At this point, you might be forgiven for thinking the elasticity of journalistic integrity has been stretched so far it’s practically boundless. With your feed flooded with bite-sized chunks of clickbait (You Think These Headlines Are Innocent But You Won’t Believe How They’re Killing Journalism!) and lists (Top 20 Reasons To Stop Reading Proper Articles), it’s easy to forget what traditional journalism even looks like.
This is an issue that extends to all forms of media too, not just the written word. With the burden of a 24-hour news cycle, the stakes are higher for television networks whose morning and evening current affairs hours are being usurped by the ubiquity of online news. Now, one of the medium’s last remaining strengths lies in its ability to promise viewers an exclusive story. Something huge, like Tara Brown’s 30-minute interview with disgraced wellness blogger Belle Gibson on 60 Minutes last Sunday.
Gibson is of course infamous now for her false claims of being diagnosed with — and cured from — more than one type of cancer. The 23-year-old said she died during a medical procedure. She claimed medicine failed her, but Gerson therapy, natural remedies and a healthy diet brought a cure. Not only has this all turned out to be untrue, but we now know that Gibson had profited off her so-called illnesses and failed to donate profits to charities as first claimed. She lit up Instagram with a lifestyle lie, calling on her fans for support, and their money when she released a wellness app and a book, The Whole Pantry.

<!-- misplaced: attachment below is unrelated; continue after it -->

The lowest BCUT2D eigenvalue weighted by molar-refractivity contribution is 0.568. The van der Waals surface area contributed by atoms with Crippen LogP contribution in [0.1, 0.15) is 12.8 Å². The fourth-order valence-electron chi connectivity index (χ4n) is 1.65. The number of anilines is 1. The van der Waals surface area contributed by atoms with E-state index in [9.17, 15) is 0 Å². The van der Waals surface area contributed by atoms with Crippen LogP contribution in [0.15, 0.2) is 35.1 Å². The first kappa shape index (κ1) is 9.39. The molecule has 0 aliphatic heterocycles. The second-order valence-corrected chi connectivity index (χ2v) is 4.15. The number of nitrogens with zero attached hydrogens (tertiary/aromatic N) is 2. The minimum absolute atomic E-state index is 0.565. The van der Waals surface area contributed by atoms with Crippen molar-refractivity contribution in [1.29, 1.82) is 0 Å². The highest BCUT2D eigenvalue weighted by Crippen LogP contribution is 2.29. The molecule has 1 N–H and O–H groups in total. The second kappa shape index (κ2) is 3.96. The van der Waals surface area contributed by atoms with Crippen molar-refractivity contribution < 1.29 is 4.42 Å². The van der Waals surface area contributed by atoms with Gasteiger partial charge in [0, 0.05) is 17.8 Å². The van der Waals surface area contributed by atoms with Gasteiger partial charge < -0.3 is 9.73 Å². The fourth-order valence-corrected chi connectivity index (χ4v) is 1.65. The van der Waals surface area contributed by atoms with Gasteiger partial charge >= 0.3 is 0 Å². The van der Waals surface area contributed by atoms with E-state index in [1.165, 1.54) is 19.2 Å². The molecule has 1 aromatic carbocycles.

With all this, it’s no surprise that the interview was making headlines before it aired. This attention even led some to query the integrity of Channel Nine that may have paid — we still don’t know if Gibson received a fee — a woman who duped thousands and profited off a lie. But for a story all about ethics and principle, did 60 Minutes hold up to their own?